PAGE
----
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kmpillai (Mechanical) (OP)
5 Dec 03 6:25
Hi friends,
What are all the merits and demerits of pusher over tractor configuration aircrafts?
foamhead (Mechanical)
23 Dec 03 22:27
Very broad question. Are you talking pusher ultralight vs. tractor ultralight or RV vs Velocity or ?

Things that might not be an issue in an ultralight might be a big deal in a 4 place high performance airplane.

Are you looking at buying, building or desiging your own?

What would be major factors to you? These same things might be minor to someone else.

Happy Holidays

Bob Farmer
DoubleGeek (Aerospace)
29 Dec 03 4:44
I'm not prepared to provide ALL merits of the pusher configuration over tractor, but let's start with my favorites and limit the discussion to a single-engine. First of all, the tractor configuration gets demerits for contaminating the fuselage with a noisy, vortex-laden propwash that changes widely with the throttle position. By contrast, in the pusher configuration the propeller is in the fuselage's slipstream, so the air velocity at the leading edge is slightly less uniform than in the tractor configuration due to drag effects from the fuselage. This makes the propeller slightly more effective because it receives relatively slower air and the propwash is unimpeded. And since the propwash is behind the fuselage, The noise experienced by the occupants is also reduced. One last consideration is that additional engineering efforts are usually required to prevent dragging a tail-mounted (pusher) prop during takeoff and landing, since it is mounted on the lowest part of the fuselage during those portions of a flight.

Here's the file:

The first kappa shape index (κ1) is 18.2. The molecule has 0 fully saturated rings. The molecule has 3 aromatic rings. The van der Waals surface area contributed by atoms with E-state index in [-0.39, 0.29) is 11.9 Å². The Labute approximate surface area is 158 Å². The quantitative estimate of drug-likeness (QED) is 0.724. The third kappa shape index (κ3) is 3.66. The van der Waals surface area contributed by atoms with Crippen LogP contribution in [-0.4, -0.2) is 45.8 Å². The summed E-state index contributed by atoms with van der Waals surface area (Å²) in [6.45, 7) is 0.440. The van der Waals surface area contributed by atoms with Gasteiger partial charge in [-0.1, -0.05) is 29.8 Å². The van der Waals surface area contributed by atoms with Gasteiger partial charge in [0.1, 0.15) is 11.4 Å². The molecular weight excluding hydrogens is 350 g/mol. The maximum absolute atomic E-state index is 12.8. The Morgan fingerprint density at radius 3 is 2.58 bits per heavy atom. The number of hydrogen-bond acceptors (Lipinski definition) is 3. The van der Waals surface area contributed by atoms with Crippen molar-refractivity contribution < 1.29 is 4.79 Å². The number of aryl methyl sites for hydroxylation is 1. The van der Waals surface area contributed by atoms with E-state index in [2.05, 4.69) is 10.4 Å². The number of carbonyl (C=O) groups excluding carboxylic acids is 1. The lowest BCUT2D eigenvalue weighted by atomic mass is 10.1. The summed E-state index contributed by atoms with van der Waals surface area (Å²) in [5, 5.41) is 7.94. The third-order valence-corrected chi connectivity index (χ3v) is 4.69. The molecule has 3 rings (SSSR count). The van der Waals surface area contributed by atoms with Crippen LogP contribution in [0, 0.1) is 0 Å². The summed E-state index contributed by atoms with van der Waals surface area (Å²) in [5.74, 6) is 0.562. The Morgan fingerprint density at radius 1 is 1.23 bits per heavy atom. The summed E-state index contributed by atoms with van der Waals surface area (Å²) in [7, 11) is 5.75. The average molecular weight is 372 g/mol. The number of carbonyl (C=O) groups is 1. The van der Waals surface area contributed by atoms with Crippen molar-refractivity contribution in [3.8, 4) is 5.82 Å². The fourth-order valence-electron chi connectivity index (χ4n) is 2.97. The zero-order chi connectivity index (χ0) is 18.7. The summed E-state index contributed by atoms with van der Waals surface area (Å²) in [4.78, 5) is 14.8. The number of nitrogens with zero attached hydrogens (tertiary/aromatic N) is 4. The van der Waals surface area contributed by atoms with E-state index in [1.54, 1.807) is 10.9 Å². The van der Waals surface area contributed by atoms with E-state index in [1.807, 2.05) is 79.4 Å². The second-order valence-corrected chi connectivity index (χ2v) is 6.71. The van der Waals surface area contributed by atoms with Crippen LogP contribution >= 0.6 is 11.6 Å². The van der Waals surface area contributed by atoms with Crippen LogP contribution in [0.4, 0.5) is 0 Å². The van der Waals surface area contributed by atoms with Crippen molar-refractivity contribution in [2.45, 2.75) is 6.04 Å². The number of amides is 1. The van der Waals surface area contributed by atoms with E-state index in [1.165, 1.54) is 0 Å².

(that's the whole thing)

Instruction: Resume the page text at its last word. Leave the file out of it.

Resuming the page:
chasbo (Chemical)
29 Dec 03 21:59
Generally, the tractor prop configuration loses less efficiency with its noted deficiencies than the pusher prop configuration with its noted deficiencies. The adverse impact of the fuselage on the quality of the air entering the pusher blade disk is perhaps best evaluated in the Cessna 337, and is probably the reason we don't see more pushers.
motorglider (Aeronautics)
4 Jan 04 14:47
  The slipstream issue with tractor vs pusher configuration is less of an issue with low power flight such as motor gliders and self launching gliders.  However in these craft the best of both worlds is obtained by an engine mounted above the fuselage on a pylon.  This has obvious advantages for water based aircraft too.  Something we may all have to consider as airfields disapear in our increasing urban population.  
eewings (Electrical)
9 Jan 04 19:11
A useful general comparison can be found at

A suprising finding for almost all popular pusher aircraft
is that they are 5-6dB noisier than "equivalent" tractor